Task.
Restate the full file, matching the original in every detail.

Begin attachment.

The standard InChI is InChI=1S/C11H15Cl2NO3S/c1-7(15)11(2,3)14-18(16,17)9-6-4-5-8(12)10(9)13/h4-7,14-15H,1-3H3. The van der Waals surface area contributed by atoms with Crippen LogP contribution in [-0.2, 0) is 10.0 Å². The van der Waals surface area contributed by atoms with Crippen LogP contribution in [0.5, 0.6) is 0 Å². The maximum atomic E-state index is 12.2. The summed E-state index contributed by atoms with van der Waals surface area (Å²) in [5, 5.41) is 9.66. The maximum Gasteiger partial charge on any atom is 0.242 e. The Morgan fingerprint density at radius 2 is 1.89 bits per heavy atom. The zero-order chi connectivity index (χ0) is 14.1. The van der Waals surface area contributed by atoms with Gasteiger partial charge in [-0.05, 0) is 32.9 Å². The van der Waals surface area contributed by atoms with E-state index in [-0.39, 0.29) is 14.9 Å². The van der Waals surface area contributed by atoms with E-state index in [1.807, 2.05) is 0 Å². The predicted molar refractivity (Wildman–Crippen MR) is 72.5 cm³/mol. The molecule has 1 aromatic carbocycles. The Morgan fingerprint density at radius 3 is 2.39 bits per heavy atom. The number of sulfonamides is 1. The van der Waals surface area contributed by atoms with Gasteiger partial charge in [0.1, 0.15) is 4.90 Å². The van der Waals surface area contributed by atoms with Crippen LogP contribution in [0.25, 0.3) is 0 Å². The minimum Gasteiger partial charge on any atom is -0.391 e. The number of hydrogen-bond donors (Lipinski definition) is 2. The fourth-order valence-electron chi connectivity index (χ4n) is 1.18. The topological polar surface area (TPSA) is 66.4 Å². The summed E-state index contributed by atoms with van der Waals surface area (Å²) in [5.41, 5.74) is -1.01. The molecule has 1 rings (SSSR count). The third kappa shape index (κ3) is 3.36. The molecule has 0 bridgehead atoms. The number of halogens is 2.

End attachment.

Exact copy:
The standard InChI is InChI=1S/C11H15Cl2NO3S/c1-7(15)11(2,3)14-18(16,17)9-6-4-5-8(12)10(9)13/h4-7,14-15H,1-3H3. The van der Waals surface area contributed by atoms with Crippen LogP contribution in [-0.2, 0) is 10.0 Å². The van der Waals surface area contributed by atoms with Crippen LogP contribution in [0.5, 0.6) is 0 Å². The maximum atomic E-state index is 12.2. The summed E-state index contributed by atoms with van der Waals surface area (Å²) in [5, 5.41) is 9.66. The maximum Gasteiger partial charge on any atom is 0.242 e. The Morgan fingerprint density at radius 2 is 1.89 bits per heavy atom. The zero-order chi connectivity index (χ0) is 14.1. The van der Waals surface area contributed by atoms with Gasteiger partial charge in [-0.05, 0) is 32.9 Å². The van der Waals surface area contributed by atoms with E-state index in [-0.39, 0.29) is 14.9 Å². The van der Waals surface area contributed by atoms with E-state index in [1.807, 2.05) is 0 Å². The predicted molar refractivity (Wildman–Crippen MR) is 72.5 cm³/mol. The molecule has 1 aromatic carbocycles. The Morgan fingerprint density at radius 3 is 2.39 bits per heavy atom. The number of sulfonamides is 1. The van der Waals surface area contributed by atoms with Gasteiger partial charge in [0.1, 0.15) is 4.90 Å². The van der Waals surface area contributed by atoms with Crippen LogP contribution in [0.25, 0.3) is 0 Å². The minimum Gasteiger partial charge on any atom is -0.391 e. The number of hydrogen-bond donors (Lipinski definition) is 2. The fourth-order valence-electron chi connectivity index (χ4n) is 1.18. The topological polar surface area (TPSA) is 66.4 Å². The summed E-state index contributed by atoms with van der Waals surface area (Å²) in [5.41, 5.74) is -1.01. The molecule has 1 rings (SSSR count). The third kappa shape index (κ3) is 3.36. The molecule has 0 bridgehead atoms. The number of halogens is 2.